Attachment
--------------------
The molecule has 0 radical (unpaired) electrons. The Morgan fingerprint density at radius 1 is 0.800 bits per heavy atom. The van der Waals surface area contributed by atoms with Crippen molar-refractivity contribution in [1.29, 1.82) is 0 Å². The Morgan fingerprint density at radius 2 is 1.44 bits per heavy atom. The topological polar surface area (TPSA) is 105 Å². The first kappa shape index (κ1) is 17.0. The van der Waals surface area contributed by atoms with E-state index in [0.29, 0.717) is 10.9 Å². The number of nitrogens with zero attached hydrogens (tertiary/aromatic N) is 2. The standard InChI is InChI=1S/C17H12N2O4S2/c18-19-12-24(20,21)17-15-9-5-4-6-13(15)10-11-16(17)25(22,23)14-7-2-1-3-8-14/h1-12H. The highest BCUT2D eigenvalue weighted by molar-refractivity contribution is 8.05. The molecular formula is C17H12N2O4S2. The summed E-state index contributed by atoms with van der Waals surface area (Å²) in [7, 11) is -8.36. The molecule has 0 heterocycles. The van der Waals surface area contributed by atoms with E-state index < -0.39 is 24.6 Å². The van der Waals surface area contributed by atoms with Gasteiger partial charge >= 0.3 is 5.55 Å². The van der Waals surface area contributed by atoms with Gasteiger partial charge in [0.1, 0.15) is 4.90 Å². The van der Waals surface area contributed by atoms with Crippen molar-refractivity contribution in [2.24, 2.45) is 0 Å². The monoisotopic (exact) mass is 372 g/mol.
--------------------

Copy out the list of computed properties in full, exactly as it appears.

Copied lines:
The molecule has 0 radical (unpaired) electrons. The Morgan fingerprint density at radius 1 is 0.800 bits per heavy atom. The van der Waals surface area contributed by atoms with Crippen molar-refractivity contribution in [1.29, 1.82) is 0 Å². The Morgan fingerprint density at radius 2 is 1.44 bits per heavy atom. The topological polar surface area (TPSA) is 105 Å². The first kappa shape index (κ1) is 17.0. The van der Waals surface area contributed by atoms with E-state index in [0.29, 0.717) is 10.9 Å². The number of nitrogens with zero attached hydrogens (tertiary/aromatic N) is 2. The standard InChI is InChI=1S/C17H12N2O4S2/c18-19-12-24(20,21)17-15-9-5-4-6-13(15)10-11-16(17)25(22,23)14-7-2-1-3-8-14/h1-12H. The highest BCUT2D eigenvalue weighted by molar-refractivity contribution is 8.05. The molecular formula is C17H12N2O4S2. The summed E-state index contributed by atoms with van der Waals surface area (Å²) in [7, 11) is -8.36. The molecule has 0 heterocycles. The van der Waals surface area contributed by atoms with E-state index < -0.39 is 24.6 Å². The van der Waals surface area contributed by atoms with Gasteiger partial charge >= 0.3 is 5.55 Å². The van der Waals surface area contributed by atoms with Gasteiger partial charge in [0.1, 0.15) is 4.90 Å². The van der Waals surface area contributed by atoms with Crippen molar-refractivity contribution in [2.24, 2.45) is 0 Å². The monoisotopic (exact) mass is 372 g/mol.